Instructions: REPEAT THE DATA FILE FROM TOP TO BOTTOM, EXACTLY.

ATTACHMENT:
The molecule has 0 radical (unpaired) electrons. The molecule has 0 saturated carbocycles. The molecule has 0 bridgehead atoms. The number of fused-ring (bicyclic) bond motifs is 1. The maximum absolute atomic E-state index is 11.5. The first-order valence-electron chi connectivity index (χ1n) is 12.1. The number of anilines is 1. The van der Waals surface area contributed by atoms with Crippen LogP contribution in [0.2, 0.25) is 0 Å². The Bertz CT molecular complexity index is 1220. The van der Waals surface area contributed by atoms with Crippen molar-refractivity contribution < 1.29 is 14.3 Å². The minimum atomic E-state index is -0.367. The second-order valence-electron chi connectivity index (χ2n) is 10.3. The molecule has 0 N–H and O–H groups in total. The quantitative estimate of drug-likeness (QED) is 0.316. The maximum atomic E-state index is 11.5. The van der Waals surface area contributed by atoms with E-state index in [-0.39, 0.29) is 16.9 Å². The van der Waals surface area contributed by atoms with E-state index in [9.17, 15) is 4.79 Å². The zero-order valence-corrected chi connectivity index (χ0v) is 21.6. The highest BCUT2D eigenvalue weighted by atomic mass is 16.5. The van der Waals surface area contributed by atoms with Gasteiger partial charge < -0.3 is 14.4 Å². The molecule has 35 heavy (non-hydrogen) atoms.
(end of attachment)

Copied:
The molecule has 0 radical (unpaired) electrons. The molecule has 0 saturated carbocycles. The molecule has 0 bridgehead atoms. The number of fused-ring (bicyclic) bond motifs is 1. The maximum absolute atomic E-state index is 11.5. The first-order valence-electron chi connectivity index (χ1n) is 12.1. The number of anilines is 1. The van der Waals surface area contributed by atoms with Crippen LogP contribution in [0.2, 0.25) is 0 Å². The Bertz CT molecular complexity index is 1220. The van der Waals surface area contributed by atoms with Crippen molar-refractivity contribution < 1.29 is 14.3 Å². The minimum atomic E-state index is -0.367. The second-order valence-electron chi connectivity index (χ2n) is 10.3. The molecule has 0 N–H and O–H groups in total. The quantitative estimate of drug-likeness (QED) is 0.316. The maximum atomic E-state index is 11.5. The van der Waals surface area contributed by atoms with E-state index in [-0.39, 0.29) is 16.9 Å². The van der Waals surface area contributed by atoms with E-state index in [9.17, 15) is 4.79 Å². The zero-order valence-corrected chi connectivity index (χ0v) is 21.6. The highest BCUT2D eigenvalue weighted by atomic mass is 16.5. The van der Waals surface area contributed by atoms with Gasteiger partial charge < -0.3 is 14.4 Å². The molecule has 35 heavy (non-hydrogen) atoms.